4 Matching Annotations
  1. Mar 2020
    1. Meanwhile, in the case of those who were denounced to me as Christians, I have observed the following procedure: I interrogated these as to whether they were Christians; those who confessed I interrogated a second and a third time, threatening them with punishment

      In the Christian faith a lot of people fear sinning and others don’t fear sinning, or going against God, they fear punishment. When we repent our sins do we do it because we truly feel remorseful or because we don’t want to face the punishment. Also, in bible stories we see punishment as being something that should be feared. This makes me think of “Daniel in The Lions Den,” because the ones who received the punishment in the end were those who tried to get Daniel in trouble.

    2. They asserted, however, that the sum and substance of their fault or error had been that they were accustomed to meet on a fixed day before dawn and sing responsively a hymn to Christ as to a god, and to bind themselves by oath, not to some crime, but not to commit fraud, theft, or adultery, not falsify their trust, nor to refuse to return a trust when called upon to do so. When this was over, it was their custom to depart and to assemble again to partake of food--but ordinary and innocent food. Even this, they affirmed, they had ceased to do after my edict by which, in accordance with your instructions, I had forbidden political associations. Accordingly, I judged it all the more necessary to find out what the truth was by torturing two female slaves who were called deaconesses. But I discovered nothing else but depraved, excessive superstition.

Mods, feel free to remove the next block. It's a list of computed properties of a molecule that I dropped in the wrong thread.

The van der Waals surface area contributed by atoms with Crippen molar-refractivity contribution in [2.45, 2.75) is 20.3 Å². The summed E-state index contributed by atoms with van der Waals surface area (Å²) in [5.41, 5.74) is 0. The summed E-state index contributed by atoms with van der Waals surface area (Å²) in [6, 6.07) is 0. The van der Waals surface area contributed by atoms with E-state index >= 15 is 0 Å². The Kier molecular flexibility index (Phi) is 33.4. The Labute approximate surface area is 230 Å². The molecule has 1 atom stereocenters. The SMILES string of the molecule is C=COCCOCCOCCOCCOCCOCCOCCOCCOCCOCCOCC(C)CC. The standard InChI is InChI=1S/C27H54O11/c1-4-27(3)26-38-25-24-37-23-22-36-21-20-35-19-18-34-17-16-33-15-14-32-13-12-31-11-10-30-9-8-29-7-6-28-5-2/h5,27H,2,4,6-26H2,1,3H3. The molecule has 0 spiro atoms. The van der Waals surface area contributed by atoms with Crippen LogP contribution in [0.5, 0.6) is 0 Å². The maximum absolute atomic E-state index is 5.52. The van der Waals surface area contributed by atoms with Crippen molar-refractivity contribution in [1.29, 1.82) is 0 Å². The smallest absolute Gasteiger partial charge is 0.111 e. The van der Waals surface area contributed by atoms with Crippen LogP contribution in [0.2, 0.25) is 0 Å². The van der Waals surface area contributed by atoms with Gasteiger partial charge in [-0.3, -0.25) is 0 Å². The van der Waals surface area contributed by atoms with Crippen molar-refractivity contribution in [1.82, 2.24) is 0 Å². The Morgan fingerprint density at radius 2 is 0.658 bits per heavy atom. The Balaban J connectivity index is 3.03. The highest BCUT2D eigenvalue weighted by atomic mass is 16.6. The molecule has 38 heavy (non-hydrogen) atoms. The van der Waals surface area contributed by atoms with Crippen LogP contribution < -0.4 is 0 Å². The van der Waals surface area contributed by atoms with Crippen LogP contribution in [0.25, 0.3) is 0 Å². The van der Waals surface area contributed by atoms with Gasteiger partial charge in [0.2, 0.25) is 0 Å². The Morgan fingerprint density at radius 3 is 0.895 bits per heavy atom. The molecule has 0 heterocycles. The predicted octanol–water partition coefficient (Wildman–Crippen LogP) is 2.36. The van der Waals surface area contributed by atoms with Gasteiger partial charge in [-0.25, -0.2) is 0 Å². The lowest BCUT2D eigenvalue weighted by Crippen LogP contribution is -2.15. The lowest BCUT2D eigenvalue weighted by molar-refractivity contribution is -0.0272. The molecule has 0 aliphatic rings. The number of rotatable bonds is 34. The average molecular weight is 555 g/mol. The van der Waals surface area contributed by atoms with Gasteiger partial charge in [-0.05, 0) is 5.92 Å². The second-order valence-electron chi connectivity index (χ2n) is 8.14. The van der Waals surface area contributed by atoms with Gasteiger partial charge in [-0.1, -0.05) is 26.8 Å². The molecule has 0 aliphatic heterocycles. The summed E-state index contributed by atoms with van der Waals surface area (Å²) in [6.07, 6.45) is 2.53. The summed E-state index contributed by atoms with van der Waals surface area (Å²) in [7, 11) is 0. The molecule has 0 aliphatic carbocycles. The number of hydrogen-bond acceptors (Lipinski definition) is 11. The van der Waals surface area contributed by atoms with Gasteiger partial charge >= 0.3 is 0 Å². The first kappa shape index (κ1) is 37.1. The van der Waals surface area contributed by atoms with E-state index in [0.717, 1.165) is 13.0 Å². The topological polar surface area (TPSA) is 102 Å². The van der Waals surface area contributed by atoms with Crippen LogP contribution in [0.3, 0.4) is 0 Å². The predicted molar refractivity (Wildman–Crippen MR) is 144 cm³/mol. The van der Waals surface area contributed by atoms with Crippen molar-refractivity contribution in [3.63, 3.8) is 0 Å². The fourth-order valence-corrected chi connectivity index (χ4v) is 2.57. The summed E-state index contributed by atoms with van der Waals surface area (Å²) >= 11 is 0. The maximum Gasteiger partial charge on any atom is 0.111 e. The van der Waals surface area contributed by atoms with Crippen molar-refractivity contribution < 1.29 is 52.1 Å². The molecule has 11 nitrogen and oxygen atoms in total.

This is interesting because this piece of text relates to sinning and the repercussions of that and torture which comes with sinning. Also how hiding the truth is a form of sinning.

  2. Jan 2020
    1. For the end is always like the beginning: and, therefore, as there is one end to all things, so ought we to understand that there was one beginning

      This section of the text is very polarizing. I was confused because when I thought, in the beginning of the text, that spirituality and individuality came from our body this section contradicted that. In Chapter six, I noticed more emphasis on the origin of the beginning.

    2. It is one thing to see, and another to know: to see and to be seen is a property of bodies; to know and to be known, an attribute of intellectual being.

      I found this part of the text (Ch. 1-8) really interesting because it mentions the ‘body’ and ‘bodily nature.’ The “property of bodies” could be a reference to a metaphor of the human body or the holy body and how we are recognized through or from our body; our body can be what makes us visible to others and to God. In an earlier part of the text there is mention of how the human body can be visible or invisible and the holiness that goes with the body. The first line of this section is particularly vivid in describing seeing and what it means to be seen. Sometimes, we can be seen in the wrong way, what is shown to us may not be what we see or what God sees and vise-versa.